November 26, 2020 | News | No Comments
Cody Rhodes recently appeared as a guest on Edge and Christian’s podcast, E&C’s Pod Of Awesomeness, for an in-depth interview. Featured below are some of the highlights.
On feeling like he owes Rey Mysterio: “I have a Wookiee life debt to Rey Mysterio and he doesn’t even know it. Rey was kind of the one who ribbed me and brought me into the office that day with Vince [McMahon] and said, ‘I want to work Cody at WrestleMania – he [has] got some good ideas.’ And I did, thank God. And that’s where I think Vince kind of even played me. He said, like, ‘oh, do you have it on paper?’ and I actually had it on paper in my bag and I handed it to him. And after that, he kind of just grumbled and I got a ‘yes’ out of that grumble. I owe Rey everything I have, man. He [doesn’t] even know. He [doesn’t] even spell my name right, C-O-D-E-Y. That’s got to be a rib.”
On learning that he can always get better while working in WWE: “One thing I consistently learned with WWE, I’m sure [Edge and Christian] both, I know [Edge and Christian] both figured this out over and over again, you think you’re working hard, and then you enter something new, you fill that block. And then, you’re like, ‘gosh, I’m covering this every second of every day.’ Like, in that company, you always find out that you could be working harder, I guess, if that makes any sense. There’s always this graduated level you’re working at.”
On his time as part of The Legacy with Ted DiBiase Jr.: “With The Legacy particularly, I was the ugly duckling. I had a great spot, but I was the fall guy. Teddy was positioned to be the next Randy. Randy was the man. I knew I had to supersede Teddy in terms of they put me on SmackDown, they we’re expecting much, but they definitely didn’t set me up to fail. I started the ‘Dashing’ Cody Rhodes stuff and during that period, I learned that I had to work a-whole-nother degree harder to compete.
“There was this pivotal moment where I had to stop competing with my peers like Dolph Ziggler, and [The] Miz, and DiBiase, and [Jack] Swagger, all those guys. There came a moment when I stopped competing with them. We did a South America tour and after a show, Teddy got real drunk on the bus. Many guys get real drunk on the bus. I loved Teddy, but I was really jealous of him, just incredibly jealous of him. And he came into catering and he was so drunk only one eye was open, and he’s kind of just like slurring his words, and he approached the piano. It was a really nice piano in the middle of South America, like this balcony overlooking the water, and all this. And he flipped the piano lid up real hard and I was like, ‘oh no, this is going to be a mess.’ And he sat down and with one eye, he starts playing, and he starts playing some of the most beautiful music I’ve ever heard from a piano and he’s just smashed, just destroyed. And I actually remember I told someone at the table, ‘do you know what? I’m done. I’m done competing with him. He’s just… I’m just going to compete with myself because when you’re a [WWE] Hall Of Famer’s son and you don’t have to work very hard to get the gig, it becomes a matter of once you get the gig, you have to work incredibly hard to even get in your own discussion.”
On his time evolving as a singles competitor in WWE after The Legacy group ended: “I always kind of felt, like, stuff was clicking with ‘Dashing’ Cody Rhodes, stuff with the mask clicked more, but it wasn’t clicking to the level of, like, ‘holy smokes, he’s going to win Money In The Bank and he’s our next guy’. It was clicking to a degree, so after a while, I started to think, especially around the Stardust period, I started to think, ‘maybe this is going to be my thing is that when I finally get super to where I want to get, when I finally win, I’m going to be a combination of all these things’ because I did like to commit. I always liked to commit to the spots that I got. I really committed to Stardust because I thought it was so ridiculous that if you didn’t commit it would just be sad. Like, you had to really commit to it and own it or otherwise you could see Cody in it and that was sad, versus, when the lights are up, Stardust.”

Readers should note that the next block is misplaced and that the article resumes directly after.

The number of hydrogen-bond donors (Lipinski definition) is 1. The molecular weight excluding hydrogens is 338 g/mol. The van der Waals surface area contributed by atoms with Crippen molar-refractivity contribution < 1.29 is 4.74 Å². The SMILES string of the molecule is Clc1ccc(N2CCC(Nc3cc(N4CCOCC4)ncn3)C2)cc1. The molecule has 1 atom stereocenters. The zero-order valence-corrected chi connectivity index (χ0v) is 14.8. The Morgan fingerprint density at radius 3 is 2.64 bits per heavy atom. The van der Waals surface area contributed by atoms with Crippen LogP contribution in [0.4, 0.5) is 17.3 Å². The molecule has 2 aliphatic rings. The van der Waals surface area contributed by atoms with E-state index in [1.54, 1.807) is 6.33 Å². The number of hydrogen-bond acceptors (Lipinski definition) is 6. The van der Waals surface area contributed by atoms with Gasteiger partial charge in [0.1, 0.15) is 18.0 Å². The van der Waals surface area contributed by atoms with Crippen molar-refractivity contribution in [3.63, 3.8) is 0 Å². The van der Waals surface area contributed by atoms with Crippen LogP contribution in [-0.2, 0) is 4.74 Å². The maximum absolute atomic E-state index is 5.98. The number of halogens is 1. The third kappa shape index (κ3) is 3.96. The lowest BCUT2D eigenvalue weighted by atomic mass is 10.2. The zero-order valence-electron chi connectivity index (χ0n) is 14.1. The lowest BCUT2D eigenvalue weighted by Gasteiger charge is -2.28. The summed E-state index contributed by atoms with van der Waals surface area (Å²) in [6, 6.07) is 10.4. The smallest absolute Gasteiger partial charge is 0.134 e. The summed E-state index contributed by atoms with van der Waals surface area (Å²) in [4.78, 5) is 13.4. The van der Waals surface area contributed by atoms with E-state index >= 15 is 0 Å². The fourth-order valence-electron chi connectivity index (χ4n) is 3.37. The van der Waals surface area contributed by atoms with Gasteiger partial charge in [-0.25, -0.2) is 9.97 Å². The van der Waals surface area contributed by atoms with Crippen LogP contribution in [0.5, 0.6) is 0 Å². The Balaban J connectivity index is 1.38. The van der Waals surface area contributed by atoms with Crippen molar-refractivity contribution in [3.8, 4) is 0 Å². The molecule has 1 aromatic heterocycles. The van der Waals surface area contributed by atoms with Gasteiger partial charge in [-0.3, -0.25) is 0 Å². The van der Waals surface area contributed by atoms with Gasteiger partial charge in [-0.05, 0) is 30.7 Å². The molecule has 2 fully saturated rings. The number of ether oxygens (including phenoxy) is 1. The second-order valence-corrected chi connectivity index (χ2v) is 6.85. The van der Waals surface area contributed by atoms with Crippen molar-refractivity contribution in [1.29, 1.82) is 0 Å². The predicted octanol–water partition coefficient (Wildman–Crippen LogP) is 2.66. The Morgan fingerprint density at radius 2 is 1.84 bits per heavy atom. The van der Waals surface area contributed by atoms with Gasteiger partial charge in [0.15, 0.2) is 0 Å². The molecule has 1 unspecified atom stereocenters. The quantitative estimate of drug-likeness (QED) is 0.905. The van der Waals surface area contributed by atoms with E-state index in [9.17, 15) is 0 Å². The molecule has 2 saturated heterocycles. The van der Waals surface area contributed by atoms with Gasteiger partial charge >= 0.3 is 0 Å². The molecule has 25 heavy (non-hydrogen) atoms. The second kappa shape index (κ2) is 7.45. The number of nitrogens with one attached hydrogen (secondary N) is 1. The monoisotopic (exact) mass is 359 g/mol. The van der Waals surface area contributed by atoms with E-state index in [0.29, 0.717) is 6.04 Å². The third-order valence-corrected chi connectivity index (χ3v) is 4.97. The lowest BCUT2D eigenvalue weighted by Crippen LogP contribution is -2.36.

On parting ways with WWE: “Leaving [WWE] was really difficult, but it was also the easiest decision I had ever made. It was difficult because I had a family. 19 years old, I go to OVW, and I have my friends, and I have little Zack Ryder, he’s still there, and I have Dustin [Runnels]. I’ve got family there and I’ve got Arn [Anderson], who… Arn is a huge part… all these people, whatever. And that was hard to not tell them because this was a decision I had to make.”
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On wanting to go back to Cody Rhodes after his father, Dusty Rhodes, passed away: “I wanted to go back to being Cody Rhodes. Vince was being receptive to it. Hunter was being receptive to it. The problem was they were taking too long. And my dad had just [passed]. It may have been a minute, but he passed away. And there was some inner turmoil and when you have that inner turmoil, the last thing you want is turmoil at work, I think. And I just couldn’t handle it. It was sad. It was sad to put on that suit. It was like being a sad clown, literally. It was sad. And I knew they were receptive and thought maybe this was a good idea, but I needed it now. It just came to, ‘I’m going to leave, you don’t get to fire me, but you also don’t get to fix me. I’m going to go out and I’m going to fix myself. And who knows what I’m going to do after that?'”
Check out the complete episode of E&C’s Pod Of Awesomeness featuring the Cody Rhodes interview at Art19.com.
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